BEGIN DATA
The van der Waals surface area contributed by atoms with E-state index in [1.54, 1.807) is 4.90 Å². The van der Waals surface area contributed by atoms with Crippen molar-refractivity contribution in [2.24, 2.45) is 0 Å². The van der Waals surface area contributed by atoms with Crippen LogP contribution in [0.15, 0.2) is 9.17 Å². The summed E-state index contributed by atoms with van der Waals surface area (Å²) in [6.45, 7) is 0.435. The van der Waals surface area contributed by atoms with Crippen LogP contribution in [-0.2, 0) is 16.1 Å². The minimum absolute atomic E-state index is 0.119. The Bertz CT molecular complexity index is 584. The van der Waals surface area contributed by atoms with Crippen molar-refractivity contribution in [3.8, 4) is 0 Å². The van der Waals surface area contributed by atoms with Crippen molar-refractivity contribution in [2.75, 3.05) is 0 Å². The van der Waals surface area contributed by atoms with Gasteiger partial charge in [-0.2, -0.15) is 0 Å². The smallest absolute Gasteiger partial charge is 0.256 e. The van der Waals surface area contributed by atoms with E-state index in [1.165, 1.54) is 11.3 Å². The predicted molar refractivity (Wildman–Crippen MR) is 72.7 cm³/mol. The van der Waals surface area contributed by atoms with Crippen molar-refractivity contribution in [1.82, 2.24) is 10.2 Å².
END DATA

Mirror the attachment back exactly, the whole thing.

The van der Waals surface area contributed by atoms with E-state index in [1.54, 1.807) is 4.90 Å². The van der Waals surface area contributed by atoms with Crippen molar-refractivity contribution in [2.24, 2.45) is 0 Å². The van der Waals surface area contributed by atoms with Crippen LogP contribution in [0.15, 0.2) is 9.17 Å². The summed E-state index contributed by atoms with van der Waals surface area (Å²) in [6.45, 7) is 0.435. The van der Waals surface area contributed by atoms with Crippen LogP contribution in [-0.2, 0) is 16.1 Å². The minimum absolute atomic E-state index is 0.119. The Bertz CT molecular complexity index is 584. The van der Waals surface area contributed by atoms with Crippen molar-refractivity contribution in [3.8, 4) is 0 Å². The van der Waals surface area contributed by atoms with Crippen molar-refractivity contribution in [2.75, 3.05) is 0 Å². The van der Waals surface area contributed by atoms with Gasteiger partial charge in [-0.2, -0.15) is 0 Å². The smallest absolute Gasteiger partial charge is 0.256 e. The van der Waals surface area contributed by atoms with E-state index in [1.165, 1.54) is 11.3 Å². The predicted molar refractivity (Wildman–Crippen MR) is 72.7 cm³/mol. The van der Waals surface area contributed by atoms with Crippen molar-refractivity contribution in [1.82, 2.24) is 10.2 Å².